Breakthrough AI is uncannily good at content, maybe too good!
It’s the year 2027. You’re an augmented consultant for a micro-agency in Seattle. Late on a Friday afternoon your customized AI assistant “Tim” sends an urgent request. A client needs an e-book draft on the cost benefits of new enterprise 6G broadband first thing Monday. Turning to your company’s language generator, you promptly feed in a couple sentences of instructions. Thirty seconds later, like magic, it spits back a 1000-word finely crafted document including call-out quotes, sidebars, and images – within an impressive 3D binder. You give the draft a quick proofread and send it back to Tim. Total human effort: 32 minutes.
Speculative, fanciful, far-fetched? The recent release of OpenAI’s GPT-3 language generator suggests otherwise. Robots have gotten eerily good at producing almost anything from op-ed pieces to science fiction to songs and even movie scripts. One college student, in fact, used AI to produce a fake blog that ultimately went viral; out of 26,000 readers only one individual thought to ask if AI was used.
A debate has kicked up in recent years about AI replacing human writers. Many seem certain it won’t because, as the argument goes, AI is assumed to be very bad at creative stuff. But like every area of technology today, things are moving at blazing speed. Emotion AI, or affective computing, is no exception. A couple years ago, Annette Zimmermann, research vice president at Gartner declared: “By 2022, your personal device will know more about your emotional state than your own family.”
So, will AI take your writing job (and mine)? The jury is still out on this question. I assume robots are bad at metaphors. But here are a few practical tips for how to keep one step ahead of them.
Learn conversational writing
Humans are really good at showing emotions. Robots are notoriously bad at it. But the fact that we’re seeing debates emerge about whether machines will take over fiction is just too uncanny. So, what can writers, or those who love working with words, do to keep their day jobs? Start by mastering the art of conversational writing. This doesn’t mean to simply write like you talk, but it does imply a few ground rules. Break long sentences in half. Then get rid of difficult words. And don’t forget to use the active voice. Obviously, there’s a lot more to it, but you get the gist. Making your writing as “human” as possible will hopefully keep you ahead of any budding “robovelists” – at least for the next five years.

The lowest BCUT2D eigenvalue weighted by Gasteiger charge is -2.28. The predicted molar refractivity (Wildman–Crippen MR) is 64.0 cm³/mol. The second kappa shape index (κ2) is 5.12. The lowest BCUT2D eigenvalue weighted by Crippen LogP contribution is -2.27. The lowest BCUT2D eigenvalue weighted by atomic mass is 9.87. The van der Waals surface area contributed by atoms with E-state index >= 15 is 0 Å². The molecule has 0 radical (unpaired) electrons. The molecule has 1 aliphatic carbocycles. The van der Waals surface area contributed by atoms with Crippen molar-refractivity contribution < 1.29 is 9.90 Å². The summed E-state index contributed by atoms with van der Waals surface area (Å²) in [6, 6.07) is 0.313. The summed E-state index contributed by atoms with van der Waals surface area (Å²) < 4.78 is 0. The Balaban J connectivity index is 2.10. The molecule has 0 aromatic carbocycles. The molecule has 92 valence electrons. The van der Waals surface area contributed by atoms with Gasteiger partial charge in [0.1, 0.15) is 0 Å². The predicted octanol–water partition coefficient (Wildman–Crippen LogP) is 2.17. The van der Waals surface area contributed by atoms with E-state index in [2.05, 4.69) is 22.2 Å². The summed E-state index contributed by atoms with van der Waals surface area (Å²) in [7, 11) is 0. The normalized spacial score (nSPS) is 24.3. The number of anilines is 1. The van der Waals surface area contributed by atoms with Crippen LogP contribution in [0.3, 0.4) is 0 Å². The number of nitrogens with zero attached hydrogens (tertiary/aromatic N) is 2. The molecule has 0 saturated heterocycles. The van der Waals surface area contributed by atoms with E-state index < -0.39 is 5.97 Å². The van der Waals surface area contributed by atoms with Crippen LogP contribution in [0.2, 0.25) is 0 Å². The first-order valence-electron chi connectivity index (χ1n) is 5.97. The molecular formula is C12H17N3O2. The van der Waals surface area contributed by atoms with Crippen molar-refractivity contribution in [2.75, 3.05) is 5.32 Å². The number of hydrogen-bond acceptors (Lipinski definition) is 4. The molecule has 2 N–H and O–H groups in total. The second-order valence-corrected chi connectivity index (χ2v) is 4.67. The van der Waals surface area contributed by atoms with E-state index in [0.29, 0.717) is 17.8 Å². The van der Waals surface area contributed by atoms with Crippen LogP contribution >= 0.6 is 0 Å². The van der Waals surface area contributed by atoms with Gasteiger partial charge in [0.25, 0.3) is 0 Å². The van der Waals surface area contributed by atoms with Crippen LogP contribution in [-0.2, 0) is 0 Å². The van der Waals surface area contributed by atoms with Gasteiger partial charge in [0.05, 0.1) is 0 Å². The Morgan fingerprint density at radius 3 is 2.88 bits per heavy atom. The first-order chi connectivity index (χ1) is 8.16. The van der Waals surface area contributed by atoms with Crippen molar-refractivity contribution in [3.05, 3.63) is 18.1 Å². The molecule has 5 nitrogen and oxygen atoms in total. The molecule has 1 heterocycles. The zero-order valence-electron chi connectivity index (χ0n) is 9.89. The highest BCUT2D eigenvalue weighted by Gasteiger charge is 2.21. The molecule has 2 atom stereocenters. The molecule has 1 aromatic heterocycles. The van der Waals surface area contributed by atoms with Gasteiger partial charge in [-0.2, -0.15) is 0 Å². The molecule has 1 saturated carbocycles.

“Become the algorithm” you fear will displace you
Okay, so this slogan probably sounds weird. But truthfully it might be the best writing advice for the year 2025, or whenever the next version of OpenAI’s GPT is released. The real point is to take the higher intellectual ground, skill up, or do whatever it takes to machine-proof your job. Demian Farnworth probably sums it up best: “In essence, have computers do the grunt work while you focus on strategy.”
Accept disruption as inevitable
If technology has taught us one thing, it is to “never say never.” The execs at Borders and Kodak ignored the disruption tsunami that transformed book-selling and digital photography, and it cost their business. Given current trends, and ultimate economic realities, it’s highly plausible if not probable that algorithmic writing will disrupt everything from TV screenwriting to news headlines to B2B marketing. Be prepared for this reality and take actions now that will keep you relevant in the job market 3-5 years down the road.
Writing robots are here to stay, but what kind of future that looks like is hard to say. If we read the tea leaves correctly, more and more writing responsibilities will be outsourced to machines in the not-too-distant future. Following these few tips can help you stay mindful of the trends and help you become a more conversational and emotive writer.